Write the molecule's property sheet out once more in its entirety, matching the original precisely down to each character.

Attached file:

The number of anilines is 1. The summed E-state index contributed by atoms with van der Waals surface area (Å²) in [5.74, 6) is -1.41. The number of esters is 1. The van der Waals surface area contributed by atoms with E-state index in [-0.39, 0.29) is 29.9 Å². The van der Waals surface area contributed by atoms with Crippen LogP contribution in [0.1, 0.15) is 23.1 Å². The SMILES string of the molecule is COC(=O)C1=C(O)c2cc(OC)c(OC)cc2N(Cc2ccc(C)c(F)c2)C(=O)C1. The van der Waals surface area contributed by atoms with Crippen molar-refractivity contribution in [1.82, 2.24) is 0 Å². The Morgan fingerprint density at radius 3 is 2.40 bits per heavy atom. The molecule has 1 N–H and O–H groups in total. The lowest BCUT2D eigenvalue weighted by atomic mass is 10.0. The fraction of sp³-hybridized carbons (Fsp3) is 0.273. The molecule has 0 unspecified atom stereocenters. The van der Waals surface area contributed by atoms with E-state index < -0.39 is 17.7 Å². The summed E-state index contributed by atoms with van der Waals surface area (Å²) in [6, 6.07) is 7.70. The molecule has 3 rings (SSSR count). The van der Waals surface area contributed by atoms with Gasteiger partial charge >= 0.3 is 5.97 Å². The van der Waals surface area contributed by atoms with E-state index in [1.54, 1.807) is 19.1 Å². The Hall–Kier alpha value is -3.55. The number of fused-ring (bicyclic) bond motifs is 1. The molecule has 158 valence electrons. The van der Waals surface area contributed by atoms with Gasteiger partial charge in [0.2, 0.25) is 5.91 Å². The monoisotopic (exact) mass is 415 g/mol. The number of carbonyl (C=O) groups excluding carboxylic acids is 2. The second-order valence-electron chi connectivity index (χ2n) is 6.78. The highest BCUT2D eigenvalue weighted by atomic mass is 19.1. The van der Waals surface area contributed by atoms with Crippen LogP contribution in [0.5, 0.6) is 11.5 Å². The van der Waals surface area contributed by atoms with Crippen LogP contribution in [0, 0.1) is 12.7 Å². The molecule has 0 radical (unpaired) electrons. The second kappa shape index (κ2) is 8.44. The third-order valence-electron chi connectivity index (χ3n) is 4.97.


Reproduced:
The number of anilines is 1. The summed E-state index contributed by atoms with van der Waals surface area (Å²) in [5.74, 6) is -1.41. The number of esters is 1. The van der Waals surface area contributed by atoms with E-state index in [-0.39, 0.29) is 29.9 Å². The van der Waals surface area contributed by atoms with Crippen LogP contribution in [0.1, 0.15) is 23.1 Å². The SMILES string of the molecule is COC(=O)C1=C(O)c2cc(OC)c(OC)cc2N(Cc2ccc(C)c(F)c2)C(=O)C1. The van der Waals surface area contributed by atoms with Crippen molar-refractivity contribution in [1.82, 2.24) is 0 Å². The Morgan fingerprint density at radius 3 is 2.40 bits per heavy atom. The molecule has 1 N–H and O–H groups in total. The lowest BCUT2D eigenvalue weighted by atomic mass is 10.0. The fraction of sp³-hybridized carbons (Fsp3) is 0.273. The molecule has 0 unspecified atom stereocenters. The van der Waals surface area contributed by atoms with E-state index < -0.39 is 17.7 Å². The summed E-state index contributed by atoms with van der Waals surface area (Å²) in [6, 6.07) is 7.70. The molecule has 3 rings (SSSR count). The van der Waals surface area contributed by atoms with Gasteiger partial charge >= 0.3 is 5.97 Å². The van der Waals surface area contributed by atoms with E-state index in [1.54, 1.807) is 19.1 Å². The Hall–Kier alpha value is -3.55. The number of fused-ring (bicyclic) bond motifs is 1. The molecule has 158 valence electrons. The van der Waals surface area contributed by atoms with Gasteiger partial charge in [0.2, 0.25) is 5.91 Å². The monoisotopic (exact) mass is 415 g/mol. The number of carbonyl (C=O) groups excluding carboxylic acids is 2. The second-order valence-electron chi connectivity index (χ2n) is 6.78. The highest BCUT2D eigenvalue weighted by atomic mass is 19.1. The van der Waals surface area contributed by atoms with Crippen LogP contribution in [0.5, 0.6) is 11.5 Å². The van der Waals surface area contributed by atoms with Crippen LogP contribution in [0, 0.1) is 12.7 Å². The molecule has 0 radical (unpaired) electrons. The second kappa shape index (κ2) is 8.44. The third-order valence-electron chi connectivity index (χ3n) is 4.97.